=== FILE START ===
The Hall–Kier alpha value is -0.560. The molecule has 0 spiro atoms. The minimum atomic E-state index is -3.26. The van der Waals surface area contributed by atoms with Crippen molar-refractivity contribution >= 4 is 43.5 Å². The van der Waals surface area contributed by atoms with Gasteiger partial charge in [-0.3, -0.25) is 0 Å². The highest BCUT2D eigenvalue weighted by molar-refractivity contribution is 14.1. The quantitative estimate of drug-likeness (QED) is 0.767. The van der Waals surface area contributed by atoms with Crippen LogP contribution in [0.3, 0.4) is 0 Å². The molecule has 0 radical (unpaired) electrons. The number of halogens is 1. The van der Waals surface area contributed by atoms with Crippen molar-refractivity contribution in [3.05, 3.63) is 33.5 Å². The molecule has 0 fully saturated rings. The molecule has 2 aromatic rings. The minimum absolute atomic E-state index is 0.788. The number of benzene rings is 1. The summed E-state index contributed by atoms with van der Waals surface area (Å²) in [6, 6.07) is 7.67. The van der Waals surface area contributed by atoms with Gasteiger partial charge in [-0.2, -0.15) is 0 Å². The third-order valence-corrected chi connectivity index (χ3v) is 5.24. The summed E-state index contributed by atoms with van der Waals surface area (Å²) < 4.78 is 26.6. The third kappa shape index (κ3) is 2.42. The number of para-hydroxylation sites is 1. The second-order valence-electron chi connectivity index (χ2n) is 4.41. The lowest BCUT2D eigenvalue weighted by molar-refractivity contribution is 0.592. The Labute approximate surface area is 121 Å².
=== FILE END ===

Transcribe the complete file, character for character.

The Hall–Kier alpha value is -0.560. The molecule has 0 spiro atoms. The minimum atomic E-state index is -3.26. The van der Waals surface area contributed by atoms with Crippen molar-refractivity contribution >= 4 is 43.5 Å². The van der Waals surface area contributed by atoms with Gasteiger partial charge in [-0.3, -0.25) is 0 Å². The highest BCUT2D eigenvalue weighted by molar-refractivity contribution is 14.1. The quantitative estimate of drug-likeness (QED) is 0.767. The van der Waals surface area contributed by atoms with Crippen LogP contribution in [0.3, 0.4) is 0 Å². The molecule has 0 radical (unpaired) electrons. The number of halogens is 1. The van der Waals surface area contributed by atoms with Crippen molar-refractivity contribution in [3.05, 3.63) is 33.5 Å². The molecule has 0 fully saturated rings. The molecule has 2 aromatic rings. The minimum absolute atomic E-state index is 0.788. The number of benzene rings is 1. The summed E-state index contributed by atoms with van der Waals surface area (Å²) in [6, 6.07) is 7.67. The van der Waals surface area contributed by atoms with Gasteiger partial charge in [-0.2, -0.15) is 0 Å². The third-order valence-corrected chi connectivity index (χ3v) is 5.24. The summed E-state index contributed by atoms with van der Waals surface area (Å²) < 4.78 is 26.6. The third kappa shape index (κ3) is 2.42. The number of para-hydroxylation sites is 1. The second-order valence-electron chi connectivity index (χ2n) is 4.41. The lowest BCUT2D eigenvalue weighted by molar-refractivity contribution is 0.592. The Labute approximate surface area is 121 Å².